Next stop is Amsterdam, one of the most important world ports back during the Dutch Golden Age in the 17th century. Today, the city can still boast the oldest stock exchange in the world along with historic canals, many famous museums, a thriving red-light district, and cannabis coffee shops. However, more than anything, I will remember the city’s beautiful canals and architecture.

Amsterdam canal

The canals, a result of 17th century city planning, make four concentric semi-circles with open ends running into the bay. (Interesting fact: Their lack of stagnant water ensures that they do not stink up the city with foul odors.) However, despite the charm the canals provide to the city, they only set the stage for its diverse and historied architecture. The oldest building still standing, the Oude Kerk (or Old Church), was built in 1306. There are also samples of renaissance architecture from the 16th century, baroque architecture from the 17th century, and gothic architecture from the 19th century. That all said, my favorite architecture was that of 17th century residences built around the canals. These buildings are all very narrow, have elaborate front steps, and show off ornate gables. The gables have utilitarian purposes because the buildings are too thin for large staircases, thus making it almost impossible to move furniture up and down. Instead, the buildings use a hoist and pulley system to transport large items into the house, with the hoists attached to elaborate gables on top of colorful and embellished facades. These residences make up the familiar canal image people conjure up when imagining Amsterdam.

More from walking around Amsterdam

Amsterdam has more to offer than walking around and appreciating its beauty, thus Gabe and I sit down with Lonely Planet, TripAdvisor, and the like and we decide what we are going to visit. Of the many museum options, Gabe and I decide to visit the Van Gogh museum, with its more than 200 paintings by Van Gogh along with many drawings and letters. Memorably, the exhibit creatively displayed Van Gogh’s famous bedroom painting next to a matching physical room. We spent an afternoon in the museum followed by some time soaking up sun and reading in a nearby park.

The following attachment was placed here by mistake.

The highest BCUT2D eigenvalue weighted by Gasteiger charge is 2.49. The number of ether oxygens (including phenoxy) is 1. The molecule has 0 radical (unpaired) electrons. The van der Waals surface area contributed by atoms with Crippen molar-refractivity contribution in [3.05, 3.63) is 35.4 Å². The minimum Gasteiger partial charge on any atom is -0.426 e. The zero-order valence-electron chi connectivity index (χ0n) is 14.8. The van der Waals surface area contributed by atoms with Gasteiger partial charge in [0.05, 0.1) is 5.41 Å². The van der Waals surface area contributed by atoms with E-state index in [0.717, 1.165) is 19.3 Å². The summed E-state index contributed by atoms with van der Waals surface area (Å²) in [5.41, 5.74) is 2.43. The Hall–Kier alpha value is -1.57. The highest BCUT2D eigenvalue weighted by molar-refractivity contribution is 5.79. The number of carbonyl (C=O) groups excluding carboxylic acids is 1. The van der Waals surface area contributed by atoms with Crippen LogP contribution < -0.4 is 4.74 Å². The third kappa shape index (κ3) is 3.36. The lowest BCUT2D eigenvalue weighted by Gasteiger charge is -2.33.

Siem Reap, Night Market, and Pub Street

Siem Reap is a city easy to travel because of its many tourist amenities. Delicious restaurants full of both Khmer and Western foods, Tuk Tuks ready to take us anywhere for a dollar or two, and English spoken everywhere. But the best example of Siem Reap’s tourist-friendly atmosphere is its Night Market. When I first think of a night market in Southeast Asia, a very specific image comes to mind with crowded stalls, dim lighting, a mixture of smells that individually would be nice but together don’t blend, and people trying to sell you anything and everything. This market was anything but that to the point of there being a night market map, a bar/restaurant in the middle, friendly salespeople, great lighting, and surprising cleanliness.

Pub Street, located in the middle of town, was full of inexpensive and great restaurants.  For each dinner, Sangita, Nithya, and I would take turns reading about Khmer history from my Kindle’s Lonely Planet Cambodia so that we could start to understand the Indian, Hindu and French influences all around us.  In addition, up and down the street were small pools of cleaner fish. For a small fee, we put our feet in one pool and let the fish, both big and small, nibble at our heels and our toes with the promise that afterwards our feet would be clean and “soft as a baby’s bottom” (their words, not mine). After I moved pass the tickling phase, the sensation wasn’t too unusual and almost nice.

Siem Reap is a great city, even if a bit touristy, that offers opportunities to try traditional food, appreciate Khmer Art, and see temples that were significant in ages past and are still places of pilgrimage for many today.

Artistic rendition of Buddha